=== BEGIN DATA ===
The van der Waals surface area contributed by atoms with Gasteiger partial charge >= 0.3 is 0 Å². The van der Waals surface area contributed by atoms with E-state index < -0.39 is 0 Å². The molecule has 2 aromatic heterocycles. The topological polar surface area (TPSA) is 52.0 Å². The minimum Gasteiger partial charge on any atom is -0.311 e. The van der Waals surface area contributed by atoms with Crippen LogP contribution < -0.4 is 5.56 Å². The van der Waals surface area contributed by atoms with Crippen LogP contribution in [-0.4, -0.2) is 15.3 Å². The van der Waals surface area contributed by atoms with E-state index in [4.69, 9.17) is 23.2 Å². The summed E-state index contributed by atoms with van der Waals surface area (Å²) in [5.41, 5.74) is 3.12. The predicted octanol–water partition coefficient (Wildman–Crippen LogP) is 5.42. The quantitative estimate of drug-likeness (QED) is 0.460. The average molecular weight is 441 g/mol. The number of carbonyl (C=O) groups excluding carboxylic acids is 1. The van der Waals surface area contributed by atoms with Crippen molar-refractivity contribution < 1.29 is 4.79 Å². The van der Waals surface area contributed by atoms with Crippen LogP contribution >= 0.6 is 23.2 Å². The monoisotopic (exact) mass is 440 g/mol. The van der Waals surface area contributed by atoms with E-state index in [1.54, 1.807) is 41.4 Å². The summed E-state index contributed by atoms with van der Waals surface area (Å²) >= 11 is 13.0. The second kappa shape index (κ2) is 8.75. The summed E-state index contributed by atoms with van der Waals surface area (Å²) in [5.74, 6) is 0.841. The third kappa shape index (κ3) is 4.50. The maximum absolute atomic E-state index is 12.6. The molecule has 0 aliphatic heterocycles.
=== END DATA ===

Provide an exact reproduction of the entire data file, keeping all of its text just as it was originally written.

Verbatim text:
The van der Waals surface area contributed by atoms with Gasteiger partial charge >= 0.3 is 0 Å². The van der Waals surface area contributed by atoms with E-state index < -0.39 is 0 Å². The molecule has 2 aromatic heterocycles. The topological polar surface area (TPSA) is 52.0 Å². The minimum Gasteiger partial charge on any atom is -0.311 e. The van der Waals surface area contributed by atoms with Crippen LogP contribution < -0.4 is 5.56 Å². The van der Waals surface area contributed by atoms with Crippen LogP contribution in [-0.4, -0.2) is 15.3 Å². The van der Waals surface area contributed by atoms with E-state index in [4.69, 9.17) is 23.2 Å². The summed E-state index contributed by atoms with van der Waals surface area (Å²) in [5.41, 5.74) is 3.12. The predicted octanol–water partition coefficient (Wildman–Crippen LogP) is 5.42. The quantitative estimate of drug-likeness (QED) is 0.460. The average molecular weight is 441 g/mol. The number of carbonyl (C=O) groups excluding carboxylic acids is 1. The van der Waals surface area contributed by atoms with Crippen molar-refractivity contribution < 1.29 is 4.79 Å². The van der Waals surface area contributed by atoms with Crippen LogP contribution >= 0.6 is 23.2 Å². The monoisotopic (exact) mass is 440 g/mol. The van der Waals surface area contributed by atoms with E-state index in [1.54, 1.807) is 41.4 Å². The summed E-state index contributed by atoms with van der Waals surface area (Å²) >= 11 is 13.0. The second kappa shape index (κ2) is 8.75. The summed E-state index contributed by atoms with van der Waals surface area (Å²) in [5.74, 6) is 0.841. The third kappa shape index (κ3) is 4.50. The maximum absolute atomic E-state index is 12.6. The molecule has 0 aliphatic heterocycles.